71 Union Street,
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Odeon Cinemas Group (Official)
Operated by: Odeon Cinemas Group
Architects: Thomas Cecil Howitt
Styles: Art Deco
News About This Theater
Built on the site of the original Fry’s Chocolate factory at the corner of Union Street and Nelson Street in Bristol city centre. This Odeon was one of the original Oscar Deutsch chain of Odeon Theatres Ltd. The Odeon opened on 16th July 1938 with Deanna Durbin in "Mad About Music". The cinema had a large rotunda corner entrance located on Union Street at the corner of Nelson Street. The façade is covered with cream faience tiles with bands of green tiles. Inside the auditorium, the original seating capacity was provided for 1,945; 1,051 in the stalls and 894 in the circle. The decorative scheme was stepped bands of plaster in the ceiling which contained concealed lighting troughs.
The Odeon was closed for two weeks in December 1940, due to bomb damage. On 29th May 1946 the Odeon manager Robert Parrington Jackson was murdered by being shot twice in his office. A bullet to the head caused the fatality. It is still an unsolved crime today. The Odeon was modernised in 1967, receiving the infamous Rank Organisation ‘Zing’ treatment which removed most of the decorative features. Converted into a triple screen cinema from 27th May 1974 with 844 seats in the former balcony screen and two mini-screens in the former rear stalls seating 108 and 103.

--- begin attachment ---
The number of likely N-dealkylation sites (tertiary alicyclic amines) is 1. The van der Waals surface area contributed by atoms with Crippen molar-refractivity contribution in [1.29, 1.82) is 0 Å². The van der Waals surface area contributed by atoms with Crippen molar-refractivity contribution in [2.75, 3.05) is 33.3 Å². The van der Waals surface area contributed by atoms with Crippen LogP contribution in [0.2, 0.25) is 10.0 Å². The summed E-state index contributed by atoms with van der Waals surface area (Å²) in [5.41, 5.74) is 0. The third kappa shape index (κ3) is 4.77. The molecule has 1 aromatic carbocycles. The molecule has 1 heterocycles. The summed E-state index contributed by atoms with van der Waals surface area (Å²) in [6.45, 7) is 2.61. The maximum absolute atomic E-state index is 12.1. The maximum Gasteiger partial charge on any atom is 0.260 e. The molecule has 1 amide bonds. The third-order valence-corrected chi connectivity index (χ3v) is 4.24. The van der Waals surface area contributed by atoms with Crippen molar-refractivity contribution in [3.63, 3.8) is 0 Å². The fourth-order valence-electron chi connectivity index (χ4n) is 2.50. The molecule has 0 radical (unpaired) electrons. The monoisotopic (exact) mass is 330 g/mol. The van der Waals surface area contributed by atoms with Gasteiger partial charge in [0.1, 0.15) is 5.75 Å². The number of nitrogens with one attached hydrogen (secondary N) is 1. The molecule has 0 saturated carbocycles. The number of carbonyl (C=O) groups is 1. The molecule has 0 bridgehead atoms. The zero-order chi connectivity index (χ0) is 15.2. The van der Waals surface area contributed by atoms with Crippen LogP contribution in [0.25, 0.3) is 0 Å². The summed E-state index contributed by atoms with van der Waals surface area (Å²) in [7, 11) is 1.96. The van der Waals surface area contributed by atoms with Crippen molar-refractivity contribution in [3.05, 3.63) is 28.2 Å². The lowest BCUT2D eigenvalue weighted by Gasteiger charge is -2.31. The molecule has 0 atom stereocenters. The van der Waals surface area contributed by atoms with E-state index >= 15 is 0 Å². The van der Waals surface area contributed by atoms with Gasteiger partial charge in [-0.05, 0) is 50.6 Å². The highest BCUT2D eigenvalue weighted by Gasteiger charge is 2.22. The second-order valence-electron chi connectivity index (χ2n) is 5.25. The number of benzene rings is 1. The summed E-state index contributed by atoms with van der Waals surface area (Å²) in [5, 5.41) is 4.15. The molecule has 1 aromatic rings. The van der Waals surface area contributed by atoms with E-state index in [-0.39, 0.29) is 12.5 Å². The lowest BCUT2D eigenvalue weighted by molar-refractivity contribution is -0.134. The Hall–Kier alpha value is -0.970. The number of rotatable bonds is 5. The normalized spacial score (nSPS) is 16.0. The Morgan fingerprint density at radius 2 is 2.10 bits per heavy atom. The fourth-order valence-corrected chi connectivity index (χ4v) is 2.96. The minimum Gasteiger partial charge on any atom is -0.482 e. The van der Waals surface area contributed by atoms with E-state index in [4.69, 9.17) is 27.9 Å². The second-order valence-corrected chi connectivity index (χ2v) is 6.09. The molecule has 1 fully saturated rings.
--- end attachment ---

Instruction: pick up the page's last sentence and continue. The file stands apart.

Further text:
The Odeon closed on 15th October 1983 for a redevelopment which gutted the interior of the building. The former stalls area and original entrance foyer was converted into a Mothercare store and a new three-screen cinema opened in the former circle area. Re-opening on 13th June 1985 with the James Bond film "A View To A Kill" showing in all three screens. Seating was now provided for a total of 840; with 400, 225 and 215 seats. A new entrance to the cinema was provided on Union Street and the architect for the re-construction was Donald Armstrong of the architectural firm; Dowton & Hurst. Mothercare moved out and by 2016 it had become a H&M clothing store. They moved out around 2019 and in March 2021 the former entrance foyer and stalls area was being prepared for its next tenant, a Lidl supermarket.
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